MOST DANGEROUS HOBBIES YOU MIGHT WANT TO TRY
Added on: 23rd Dec 2016
Also known as parachuting, skydiving is a popular
adrenaline sport which involves a free fall at the
speed of gravity and a controlled fall with the use
of a parachute. These days, most skydivers are
required to carry two parachutes (in case the
first one fails), but fatalities still do occur in
this sport with about 1 death per 150,000 jumps.
When the skydiver performs unsafe manoeuvres
though, injuries might occur even under a fully
The definition of deep diving might vary with certain
categories but in terms of recreational diving, a
depth below about 30 metres (98 feet) is usually
considered a “deep dive” as it is where nitrogen
narcosis becomes a significant hazard for
some divers. Also, there is always the risk of
running out of air and being attacked by
some marine predators.
One of the most extreme sports, BASE jumping is
parachuting or wing-suit flying from a fixed structure.
The word BASE is actually an acronym that stands for
4 categories of fixed objects from which BASE
jumpers jump: building, antenna, span and Earth.
Due to the lower altitudes of the jumps, BASE
jumping is significantly more dangerous than
skydiving from a plane. Needless to say,
BASE jumping is prohibited at many locations.
In recreational kart racing, drivers usually do not drive
as fast as professional racers who can reach
speeds exceeding 260 kilometres per hour
(160 miles per hour) but even driving at lower speeds
of “just” about 40 or 50 kilometres per hour
(25 or 30 miles per hour) might be considerably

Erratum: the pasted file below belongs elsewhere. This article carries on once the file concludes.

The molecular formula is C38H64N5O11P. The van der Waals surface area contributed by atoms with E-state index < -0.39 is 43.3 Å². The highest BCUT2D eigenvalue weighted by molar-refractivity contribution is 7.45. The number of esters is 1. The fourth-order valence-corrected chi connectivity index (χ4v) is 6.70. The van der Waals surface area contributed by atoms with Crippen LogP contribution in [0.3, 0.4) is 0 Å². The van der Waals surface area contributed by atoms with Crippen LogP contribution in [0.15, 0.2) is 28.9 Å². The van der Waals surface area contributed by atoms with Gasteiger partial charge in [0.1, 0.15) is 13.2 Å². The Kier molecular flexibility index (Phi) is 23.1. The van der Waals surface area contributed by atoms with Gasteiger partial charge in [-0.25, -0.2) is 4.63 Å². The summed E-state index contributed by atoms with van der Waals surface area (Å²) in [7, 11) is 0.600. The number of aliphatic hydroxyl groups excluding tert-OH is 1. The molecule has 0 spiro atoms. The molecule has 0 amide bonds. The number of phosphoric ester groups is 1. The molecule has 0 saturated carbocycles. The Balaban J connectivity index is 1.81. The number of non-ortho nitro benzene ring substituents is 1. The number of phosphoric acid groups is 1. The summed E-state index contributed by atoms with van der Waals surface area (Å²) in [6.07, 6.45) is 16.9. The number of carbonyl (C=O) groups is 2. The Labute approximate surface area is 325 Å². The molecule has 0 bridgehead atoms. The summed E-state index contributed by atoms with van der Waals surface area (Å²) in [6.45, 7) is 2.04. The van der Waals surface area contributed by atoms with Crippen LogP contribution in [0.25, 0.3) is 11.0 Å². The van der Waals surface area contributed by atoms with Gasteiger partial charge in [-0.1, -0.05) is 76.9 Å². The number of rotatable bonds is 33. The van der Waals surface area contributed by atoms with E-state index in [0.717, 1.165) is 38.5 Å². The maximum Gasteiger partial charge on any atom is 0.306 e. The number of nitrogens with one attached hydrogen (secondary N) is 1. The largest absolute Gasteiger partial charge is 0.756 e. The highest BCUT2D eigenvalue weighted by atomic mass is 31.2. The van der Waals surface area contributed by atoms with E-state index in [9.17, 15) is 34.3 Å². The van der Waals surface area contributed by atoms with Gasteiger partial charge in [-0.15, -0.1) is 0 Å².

dangerous as the karts are open and the driver
has no protection at all.
Hang gliding is an air sport or recreational activity in
which the pilot flies a light, non-motorized foot-launched
aircraft called a hang glider. Usually made of an
aluminium alloy or composite frame covered with
synthetic sail cloth, modern hang gliders are much
safer than those used in the past, but occasional
accidents still occur. There is one deadly accident per
about 116,000 flights.
Despite being considered an extreme and very dangerous
sport, white-water rafting has been increasingly
popular in many countries all over the world. There
are numerous dangers related to this hobby,
including the risk of drowning, getting injured by
rocks and branches hidden under water and
heart problems caused by the adrenaline rush etc.
Although rock climbers usually use ropes and
harnesses to increase their safety, rock climbing
is still a very dangerous hobby. Injuries due to falls
are relatively rare, but injuries caused by overuse are
very common. To minimize the risk of injury while
rock climbing, it is recommended to check your
equipment prior to the climb, be familiar with
the conditions of the rocks, check the weather
and consider your fitness when planning the climb.
Known outside the US as free climbing, free soloing is an
even more dangerous version of rock climbing where
the climber (or free soloist) performs alone and without
using any ropes, harnesses, or other protective
equipment, relying entirely on his or her physical
ability. Free soloists typically climb above safe heights,
where a fall would always result in serious injury or death.
One of the most popular adrenaline sports, bungee
jumping involves jumping from a tall structure (such
as a building, bridge, or crane) while connected to a
large elastic cord. The thrill comes from the free-falling
and the rebound. In addition to all potential mechanical
failures related to the cord, injuries are quite
common even when everything is right. The sudden
change in pressure can damage the eyes and the
pulmonary system along with the risk of severe whiplash.